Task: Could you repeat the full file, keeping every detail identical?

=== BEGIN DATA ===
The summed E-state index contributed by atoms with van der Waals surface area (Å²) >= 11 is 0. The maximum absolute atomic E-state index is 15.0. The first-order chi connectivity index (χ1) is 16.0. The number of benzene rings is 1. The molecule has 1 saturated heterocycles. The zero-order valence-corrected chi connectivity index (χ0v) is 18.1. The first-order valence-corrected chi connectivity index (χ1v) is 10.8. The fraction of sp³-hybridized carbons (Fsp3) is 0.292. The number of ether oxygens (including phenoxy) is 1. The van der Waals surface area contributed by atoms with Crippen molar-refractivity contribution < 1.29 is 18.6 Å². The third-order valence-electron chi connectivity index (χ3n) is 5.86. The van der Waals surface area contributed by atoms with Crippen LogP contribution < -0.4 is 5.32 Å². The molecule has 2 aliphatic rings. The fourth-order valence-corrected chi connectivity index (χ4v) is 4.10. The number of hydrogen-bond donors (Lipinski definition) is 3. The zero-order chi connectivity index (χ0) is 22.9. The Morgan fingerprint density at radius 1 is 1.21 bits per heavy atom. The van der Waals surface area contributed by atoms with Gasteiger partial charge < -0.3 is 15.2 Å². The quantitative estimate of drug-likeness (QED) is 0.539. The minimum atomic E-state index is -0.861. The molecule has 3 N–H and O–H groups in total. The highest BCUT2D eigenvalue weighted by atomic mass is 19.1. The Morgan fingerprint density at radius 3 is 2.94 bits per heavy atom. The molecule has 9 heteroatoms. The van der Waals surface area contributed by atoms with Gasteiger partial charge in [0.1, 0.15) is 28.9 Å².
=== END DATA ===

The summed E-state index contributed by atoms with van der Waals surface area (Å²) >= 11 is 0. The maximum absolute atomic E-state index is 15.0. The first-order chi connectivity index (χ1) is 16.0. The number of benzene rings is 1. The molecule has 1 saturated heterocycles. The zero-order valence-corrected chi connectivity index (χ0v) is 18.1. The first-order valence-corrected chi connectivity index (χ1v) is 10.8. The fraction of sp³-hybridized carbons (Fsp3) is 0.292. The number of ether oxygens (including phenoxy) is 1. The van der Waals surface area contributed by atoms with Crippen molar-refractivity contribution < 1.29 is 18.6 Å². The third-order valence-electron chi connectivity index (χ3n) is 5.86. The van der Waals surface area contributed by atoms with Crippen LogP contribution < -0.4 is 5.32 Å². The molecule has 2 aliphatic rings. The fourth-order valence-corrected chi connectivity index (χ4v) is 4.10. The number of hydrogen-bond donors (Lipinski definition) is 3. The zero-order chi connectivity index (χ0) is 22.9. The Morgan fingerprint density at radius 1 is 1.21 bits per heavy atom. The van der Waals surface area contributed by atoms with Gasteiger partial charge < -0.3 is 15.2 Å². The quantitative estimate of drug-likeness (QED) is 0.539. The minimum atomic E-state index is -0.861. The molecule has 3 N–H and O–H groups in total. The highest BCUT2D eigenvalue weighted by atomic mass is 19.1. The Morgan fingerprint density at radius 3 is 2.94 bits per heavy atom. The molecule has 9 heteroatoms. The van der Waals surface area contributed by atoms with Gasteiger partial charge in [0.1, 0.15) is 28.9 Å².